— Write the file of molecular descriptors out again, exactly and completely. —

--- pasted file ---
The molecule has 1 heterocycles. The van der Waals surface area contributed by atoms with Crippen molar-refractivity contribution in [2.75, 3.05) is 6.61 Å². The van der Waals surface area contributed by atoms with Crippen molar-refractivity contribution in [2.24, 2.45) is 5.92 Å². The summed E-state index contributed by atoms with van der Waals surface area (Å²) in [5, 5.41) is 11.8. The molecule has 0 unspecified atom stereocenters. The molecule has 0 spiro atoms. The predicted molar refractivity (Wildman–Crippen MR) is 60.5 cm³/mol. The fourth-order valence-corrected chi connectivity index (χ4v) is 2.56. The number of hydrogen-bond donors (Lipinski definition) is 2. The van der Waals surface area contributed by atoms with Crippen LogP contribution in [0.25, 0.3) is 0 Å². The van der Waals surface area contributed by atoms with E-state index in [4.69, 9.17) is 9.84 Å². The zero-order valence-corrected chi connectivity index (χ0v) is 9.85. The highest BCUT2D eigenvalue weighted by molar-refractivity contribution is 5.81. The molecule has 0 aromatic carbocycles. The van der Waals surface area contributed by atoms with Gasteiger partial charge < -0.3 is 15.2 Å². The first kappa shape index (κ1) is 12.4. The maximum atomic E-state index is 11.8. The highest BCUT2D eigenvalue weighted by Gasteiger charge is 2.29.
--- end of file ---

The molecule has 1 heterocycles. The van der Waals surface area contributed by atoms with Crippen molar-refractivity contribution in [2.75, 3.05) is 6.61 Å². The van der Waals surface area contributed by atoms with Crippen molar-refractivity contribution in [2.24, 2.45) is 5.92 Å². The summed E-state index contributed by atoms with van der Waals surface area (Å²) in [5, 5.41) is 11.8. The molecule has 0 unspecified atom stereocenters. The molecule has 0 spiro atoms. The predicted molar refractivity (Wildman–Crippen MR) is 60.5 cm³/mol. The fourth-order valence-corrected chi connectivity index (χ4v) is 2.56. The number of hydrogen-bond donors (Lipinski definition) is 2. The van der Waals surface area contributed by atoms with Crippen LogP contribution in [0.25, 0.3) is 0 Å². The van der Waals surface area contributed by atoms with E-state index in [4.69, 9.17) is 9.84 Å². The zero-order valence-corrected chi connectivity index (χ0v) is 9.85. The highest BCUT2D eigenvalue weighted by molar-refractivity contribution is 5.81. The molecule has 0 aromatic carbocycles. The van der Waals surface area contributed by atoms with Gasteiger partial charge < -0.3 is 15.2 Å². The first kappa shape index (κ1) is 12.4. The maximum atomic E-state index is 11.8. The highest BCUT2D eigenvalue weighted by Gasteiger charge is 2.29.